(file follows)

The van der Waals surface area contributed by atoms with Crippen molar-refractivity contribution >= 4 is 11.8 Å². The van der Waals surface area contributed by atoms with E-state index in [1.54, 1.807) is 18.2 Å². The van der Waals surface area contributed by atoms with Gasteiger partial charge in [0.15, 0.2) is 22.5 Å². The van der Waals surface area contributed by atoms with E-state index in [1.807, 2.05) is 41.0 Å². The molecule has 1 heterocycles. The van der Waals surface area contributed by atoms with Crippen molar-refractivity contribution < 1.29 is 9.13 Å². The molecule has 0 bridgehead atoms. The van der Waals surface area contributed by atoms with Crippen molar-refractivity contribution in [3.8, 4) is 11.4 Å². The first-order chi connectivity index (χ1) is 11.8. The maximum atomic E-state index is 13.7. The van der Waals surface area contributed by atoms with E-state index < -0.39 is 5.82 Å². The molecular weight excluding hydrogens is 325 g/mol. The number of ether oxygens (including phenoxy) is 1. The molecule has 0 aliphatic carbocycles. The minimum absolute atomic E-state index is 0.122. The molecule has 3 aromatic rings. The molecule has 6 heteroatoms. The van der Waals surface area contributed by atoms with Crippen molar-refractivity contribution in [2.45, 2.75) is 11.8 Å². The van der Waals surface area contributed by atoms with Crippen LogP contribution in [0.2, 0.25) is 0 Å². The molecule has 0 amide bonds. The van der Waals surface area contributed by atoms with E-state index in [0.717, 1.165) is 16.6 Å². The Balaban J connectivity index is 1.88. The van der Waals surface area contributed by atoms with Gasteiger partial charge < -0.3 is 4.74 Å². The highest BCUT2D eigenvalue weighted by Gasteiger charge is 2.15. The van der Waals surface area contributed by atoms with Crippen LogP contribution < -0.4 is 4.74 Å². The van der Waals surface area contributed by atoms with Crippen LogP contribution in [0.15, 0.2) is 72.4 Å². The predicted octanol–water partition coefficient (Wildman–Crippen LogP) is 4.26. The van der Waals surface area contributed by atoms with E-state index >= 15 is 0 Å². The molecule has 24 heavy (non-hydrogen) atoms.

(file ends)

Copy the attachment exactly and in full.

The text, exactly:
The van der Waals surface area contributed by atoms with Crippen molar-refractivity contribution >= 4 is 11.8 Å². The van der Waals surface area contributed by atoms with E-state index in [1.54, 1.807) is 18.2 Å². The van der Waals surface area contributed by atoms with Gasteiger partial charge in [0.15, 0.2) is 22.5 Å². The van der Waals surface area contributed by atoms with E-state index in [1.807, 2.05) is 41.0 Å². The molecule has 1 heterocycles. The van der Waals surface area contributed by atoms with Crippen molar-refractivity contribution < 1.29 is 9.13 Å². The molecule has 0 bridgehead atoms. The van der Waals surface area contributed by atoms with Crippen molar-refractivity contribution in [3.8, 4) is 11.4 Å². The first-order chi connectivity index (χ1) is 11.8. The maximum atomic E-state index is 13.7. The van der Waals surface area contributed by atoms with E-state index < -0.39 is 5.82 Å². The molecular weight excluding hydrogens is 325 g/mol. The number of ether oxygens (including phenoxy) is 1. The molecule has 0 aliphatic carbocycles. The minimum absolute atomic E-state index is 0.122. The molecule has 3 aromatic rings. The molecule has 6 heteroatoms. The van der Waals surface area contributed by atoms with Crippen molar-refractivity contribution in [2.45, 2.75) is 11.8 Å². The van der Waals surface area contributed by atoms with Crippen LogP contribution in [0.2, 0.25) is 0 Å². The molecule has 0 amide bonds. The van der Waals surface area contributed by atoms with E-state index in [0.717, 1.165) is 16.6 Å². The Balaban J connectivity index is 1.88. The van der Waals surface area contributed by atoms with Gasteiger partial charge < -0.3 is 4.74 Å². The highest BCUT2D eigenvalue weighted by Gasteiger charge is 2.15. The van der Waals surface area contributed by atoms with Crippen LogP contribution < -0.4 is 4.74 Å². The van der Waals surface area contributed by atoms with Crippen LogP contribution in [0.15, 0.2) is 72.4 Å². The predicted octanol–water partition coefficient (Wildman–Crippen LogP) is 4.26. The van der Waals surface area contributed by atoms with E-state index >= 15 is 0 Å². The molecule has 24 heavy (non-hydrogen) atoms.